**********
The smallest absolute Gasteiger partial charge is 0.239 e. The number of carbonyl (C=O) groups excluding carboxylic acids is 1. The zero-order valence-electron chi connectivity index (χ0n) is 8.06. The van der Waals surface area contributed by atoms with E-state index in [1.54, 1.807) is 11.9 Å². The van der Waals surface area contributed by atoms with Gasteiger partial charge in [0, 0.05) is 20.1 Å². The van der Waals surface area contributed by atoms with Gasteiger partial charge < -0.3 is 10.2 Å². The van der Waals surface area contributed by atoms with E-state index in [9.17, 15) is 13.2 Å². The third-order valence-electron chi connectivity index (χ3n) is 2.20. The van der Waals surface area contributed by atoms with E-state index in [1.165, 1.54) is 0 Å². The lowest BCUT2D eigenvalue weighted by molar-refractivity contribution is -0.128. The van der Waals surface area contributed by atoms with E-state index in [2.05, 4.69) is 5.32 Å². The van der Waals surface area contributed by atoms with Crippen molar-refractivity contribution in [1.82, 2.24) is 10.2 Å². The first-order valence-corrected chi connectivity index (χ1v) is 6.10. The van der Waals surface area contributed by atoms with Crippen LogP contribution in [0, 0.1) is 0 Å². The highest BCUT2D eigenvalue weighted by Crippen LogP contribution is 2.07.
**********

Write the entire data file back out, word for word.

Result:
The smallest absolute Gasteiger partial charge is 0.239 e. The number of carbonyl (C=O) groups excluding carboxylic acids is 1. The zero-order valence-electron chi connectivity index (χ0n) is 8.06. The van der Waals surface area contributed by atoms with E-state index in [1.54, 1.807) is 11.9 Å². The van der Waals surface area contributed by atoms with Gasteiger partial charge in [0, 0.05) is 20.1 Å². The van der Waals surface area contributed by atoms with Gasteiger partial charge < -0.3 is 10.2 Å². The van der Waals surface area contributed by atoms with E-state index in [9.17, 15) is 13.2 Å². The third-order valence-electron chi connectivity index (χ3n) is 2.20. The van der Waals surface area contributed by atoms with E-state index in [1.165, 1.54) is 0 Å². The lowest BCUT2D eigenvalue weighted by molar-refractivity contribution is -0.128. The van der Waals surface area contributed by atoms with E-state index in [2.05, 4.69) is 5.32 Å². The van der Waals surface area contributed by atoms with Crippen molar-refractivity contribution in [1.82, 2.24) is 10.2 Å². The first-order valence-corrected chi connectivity index (χ1v) is 6.10. The van der Waals surface area contributed by atoms with Crippen LogP contribution in [0, 0.1) is 0 Å². The highest BCUT2D eigenvalue weighted by Crippen LogP contribution is 2.07.